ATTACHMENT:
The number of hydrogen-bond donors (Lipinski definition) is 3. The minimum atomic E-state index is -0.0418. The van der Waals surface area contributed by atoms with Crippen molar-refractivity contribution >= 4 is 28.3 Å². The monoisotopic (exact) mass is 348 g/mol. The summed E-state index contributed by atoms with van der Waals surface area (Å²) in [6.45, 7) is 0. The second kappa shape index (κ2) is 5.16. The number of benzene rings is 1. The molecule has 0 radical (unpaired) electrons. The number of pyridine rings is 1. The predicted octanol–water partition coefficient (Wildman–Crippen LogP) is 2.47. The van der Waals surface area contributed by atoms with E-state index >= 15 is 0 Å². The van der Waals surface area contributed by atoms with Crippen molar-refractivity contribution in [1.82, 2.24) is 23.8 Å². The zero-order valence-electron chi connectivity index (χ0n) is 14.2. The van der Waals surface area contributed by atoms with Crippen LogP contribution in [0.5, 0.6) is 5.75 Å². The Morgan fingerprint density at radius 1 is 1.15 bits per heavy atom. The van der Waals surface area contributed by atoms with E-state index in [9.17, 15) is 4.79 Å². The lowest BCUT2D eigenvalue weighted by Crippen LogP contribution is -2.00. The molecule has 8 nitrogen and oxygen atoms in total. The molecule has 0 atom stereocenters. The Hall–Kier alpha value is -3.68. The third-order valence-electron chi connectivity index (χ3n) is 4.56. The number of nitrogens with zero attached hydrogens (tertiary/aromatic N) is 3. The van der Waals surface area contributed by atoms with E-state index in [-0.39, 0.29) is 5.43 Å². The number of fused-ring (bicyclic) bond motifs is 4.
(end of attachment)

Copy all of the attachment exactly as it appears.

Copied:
The number of hydrogen-bond donors (Lipinski definition) is 3. The minimum atomic E-state index is -0.0418. The van der Waals surface area contributed by atoms with Crippen molar-refractivity contribution >= 4 is 28.3 Å². The monoisotopic (exact) mass is 348 g/mol. The summed E-state index contributed by atoms with van der Waals surface area (Å²) in [6.45, 7) is 0. The second kappa shape index (κ2) is 5.16. The number of benzene rings is 1. The molecule has 0 radical (unpaired) electrons. The number of pyridine rings is 1. The predicted octanol–water partition coefficient (Wildman–Crippen LogP) is 2.47. The van der Waals surface area contributed by atoms with E-state index >= 15 is 0 Å². The van der Waals surface area contributed by atoms with Crippen molar-refractivity contribution in [1.82, 2.24) is 23.8 Å². The zero-order valence-electron chi connectivity index (χ0n) is 14.2. The van der Waals surface area contributed by atoms with Crippen LogP contribution in [0.5, 0.6) is 5.75 Å². The Morgan fingerprint density at radius 1 is 1.15 bits per heavy atom. The van der Waals surface area contributed by atoms with E-state index in [9.17, 15) is 4.79 Å². The lowest BCUT2D eigenvalue weighted by Crippen LogP contribution is -2.00. The molecule has 8 nitrogen and oxygen atoms in total. The molecule has 0 atom stereocenters. The Hall–Kier alpha value is -3.68. The third-order valence-electron chi connectivity index (χ3n) is 4.56. The number of nitrogens with zero attached hydrogens (tertiary/aromatic N) is 3. The van der Waals surface area contributed by atoms with E-state index in [-0.39, 0.29) is 5.43 Å². The number of fused-ring (bicyclic) bond motifs is 4.